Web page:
At mile 11 I started the two mile up hill climb to Hurricane Point. As I climbed I could hear the Taiko drummers in the distance encouraging me to keep going. When I got to the top the view made it all worth it. I smiled so hard my face hurt.
The next few miles were down hill and I was just finding a groove when I heard the piano music from the Bixby Bridge. I started crying.
I had to force myself to stop to take photos and videos of the bridge and coastline. This is was the exact reason I came to Big Sur and I wanted to take it all in.
As I floated down the hill and across the Bixby Bridge he played "Somewhere Over the Rainbow". The whole thing felt so surreal.
Then came the "rolling hills". I live in Central Pennsylvania where we have plenty of hills. These hills put my hills to shame.
No one warmed me that the final 10k is the toughest stretch!
The aid stations really kept me in the game throughout the whole race. Aside from having water and Gatorade they also had a BYOB (Bring Your Own Bottle) station at the end where you could refill your water bottle. This is the first time I've ever seen that at a race and I think it's a great idea.
At mile 23 I snagged some strawberries and tried to focus on the remaining miles. The ocean views helped distract me a little.
Around mile 25 or so I stopped and had a beer!
I could hear the finish line before I saw it and was thrilled to finally be there. The medals were some sort of ceramic with the iconic Big Sur lettering.
After I collected my medal I went through and grabbed some food from the tables that were set up. The only thing I didn't see was water or Gatorade. Usually someone is handing them out right at the finish but I didn't see anyone nor did I see any coolers. Luckily, I still had some left in my water bottle.
I found the Sufferfest tent and had my celebratory post race beer then I found the shuttles to head back to Monterey. Once I got back into town I took an Uber back to my hotel.
Overall I can't say enough great things about this race. The logistics of flying to California to run a point to point race scared me a little but the whole thing went smoothly. The views are everything you can imagine and then some.
Every runner should have Big Sur on their bucket list!
Hands down this is the best half marathon I've ever ran!
I hit the expo up on Saturday and it was easy to get to with ample parking. There were plenty of vendors on hand including one of my favorites, Koala Clip!
I stayed right on the boardwalk so on race morning I rolled out of bed and was to the start line in less than 15 minutes. Again parking was ample for those staying in the hotel and those driving in for the race.
The race it's is almost 100% flat. We were in a wooded area for a bit then ran through a military base which was pretty cool. The finish was right on the boardwalk in front of the Neptune stature.
Aid stations were able on the course with plenty of Gaterade and water. There were also plenty of beer stations manned by race supporters!
At the finish we were given a ton of cool swag including a bag, hat and fleece blanket. The food was ample as well.
Post race there was a party right on the beach with live bands, beef stew and four drink tickets for Yuenling!!! It was the most fun I've ever had at an after party and I stayed for five hours!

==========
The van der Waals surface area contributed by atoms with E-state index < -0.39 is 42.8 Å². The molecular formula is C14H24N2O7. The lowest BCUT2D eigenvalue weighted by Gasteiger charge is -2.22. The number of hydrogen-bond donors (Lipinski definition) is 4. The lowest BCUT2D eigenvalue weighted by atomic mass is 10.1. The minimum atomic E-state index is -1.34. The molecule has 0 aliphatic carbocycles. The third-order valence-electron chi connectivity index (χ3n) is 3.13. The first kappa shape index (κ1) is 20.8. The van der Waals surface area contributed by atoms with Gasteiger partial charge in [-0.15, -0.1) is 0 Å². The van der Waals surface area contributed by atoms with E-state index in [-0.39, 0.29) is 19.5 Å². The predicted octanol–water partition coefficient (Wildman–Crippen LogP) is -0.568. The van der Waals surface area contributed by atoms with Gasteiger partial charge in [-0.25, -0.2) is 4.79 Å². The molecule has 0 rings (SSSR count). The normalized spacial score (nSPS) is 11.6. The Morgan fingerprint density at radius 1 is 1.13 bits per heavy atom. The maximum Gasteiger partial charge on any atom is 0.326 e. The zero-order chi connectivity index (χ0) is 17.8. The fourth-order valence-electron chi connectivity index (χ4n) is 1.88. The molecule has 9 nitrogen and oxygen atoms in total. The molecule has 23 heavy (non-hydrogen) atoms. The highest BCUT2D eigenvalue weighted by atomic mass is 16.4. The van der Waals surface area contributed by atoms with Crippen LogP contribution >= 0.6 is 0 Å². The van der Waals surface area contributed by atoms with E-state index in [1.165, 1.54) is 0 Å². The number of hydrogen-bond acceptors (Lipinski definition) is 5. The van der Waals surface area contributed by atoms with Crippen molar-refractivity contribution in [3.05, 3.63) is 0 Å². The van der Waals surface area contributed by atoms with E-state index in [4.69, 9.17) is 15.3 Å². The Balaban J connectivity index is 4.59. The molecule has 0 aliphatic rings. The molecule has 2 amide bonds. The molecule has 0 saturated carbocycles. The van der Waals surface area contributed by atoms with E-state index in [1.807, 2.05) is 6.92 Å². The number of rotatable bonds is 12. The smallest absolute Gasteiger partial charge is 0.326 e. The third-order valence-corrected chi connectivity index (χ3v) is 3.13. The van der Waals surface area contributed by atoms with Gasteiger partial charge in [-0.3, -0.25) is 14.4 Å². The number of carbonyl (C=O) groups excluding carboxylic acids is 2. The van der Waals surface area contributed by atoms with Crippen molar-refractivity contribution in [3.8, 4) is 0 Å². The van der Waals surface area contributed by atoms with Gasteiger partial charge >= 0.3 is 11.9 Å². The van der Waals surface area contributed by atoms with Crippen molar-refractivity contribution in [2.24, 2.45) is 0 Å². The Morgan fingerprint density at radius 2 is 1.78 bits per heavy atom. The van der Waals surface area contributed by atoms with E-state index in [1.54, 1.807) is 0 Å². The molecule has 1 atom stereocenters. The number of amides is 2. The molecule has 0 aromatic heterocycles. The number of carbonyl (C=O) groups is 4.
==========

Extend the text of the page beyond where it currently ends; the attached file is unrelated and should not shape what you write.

I would hands down recommend this race to anyone that loves running 13.1 miles and having a good time. I'll definitely be back!
This was my third time running a race in D.C. but my first RnR D.C. half. Previously I've run MCM and Cherry Blossom.
RnR D.C. was a lot different from the start. The expo was held at the Armory and because I hit some bad weather driving into town I wound up getting there two hours before it closed. There were three lines out the door to get in which was a first for me. I waited out in the snow for 40 minutes before making it inside. The hold up was that they were checking backs and wanding everyone with metal detectors before allowing us to enter.
Once I got inside the expo the packet pick up process went smooth since I already knew my bib number. I took a quick trip around the expo to check out the vendors then headed out.
Typically I don't like race shirts but this one really grew on me. It's a short sleeve tech shirt with an eagle and a record. It struck me as funny so I kept it.
Getting to the start line was a snap because I caught an Uber down. The corrals were very well managed with large, clear entry points.
The race itself took us through more of downtown D.C. rather than around the monuments like MCM and Cherry Blossom do. I enjoyed the change in scenery.
Mile 6 started the Blue Mile which is dedicated to service men and women that have lost their lives. This is always such a somber mile for reflection.
This also happened to be the biggest hill on the course. The Blue Mile volunteers really helped me get to the top.
The remainder of the course was gently rolling hills until the end.
There were plenty of water stops, aid stations and bands along the course.
I even stopped for some Guinness at mile 9 that a local group was handing out!
The race finished right outside of RFK Stadium where bands were playing.
RnR races throw hands down the best after parties. I snagged water, Gatorade, chips, fruit snacks, a banana, chocolate milk and some pizza.
Trying to get out of the race was a different story though. My hotel was 2 miles away so I figured I'd just catch an Uber. It took over and hour and a half to get one. There aren't any restaurants or coffee shops down by the stadium so I walked a few blocks with some other runners to a 7/11 to grab coffee and wait. I've never had this much trouble trying to get back from a race and it put a damper on the amazing experience I had.
If you plan to run this race in the future plan ahead for better arrangements to get out.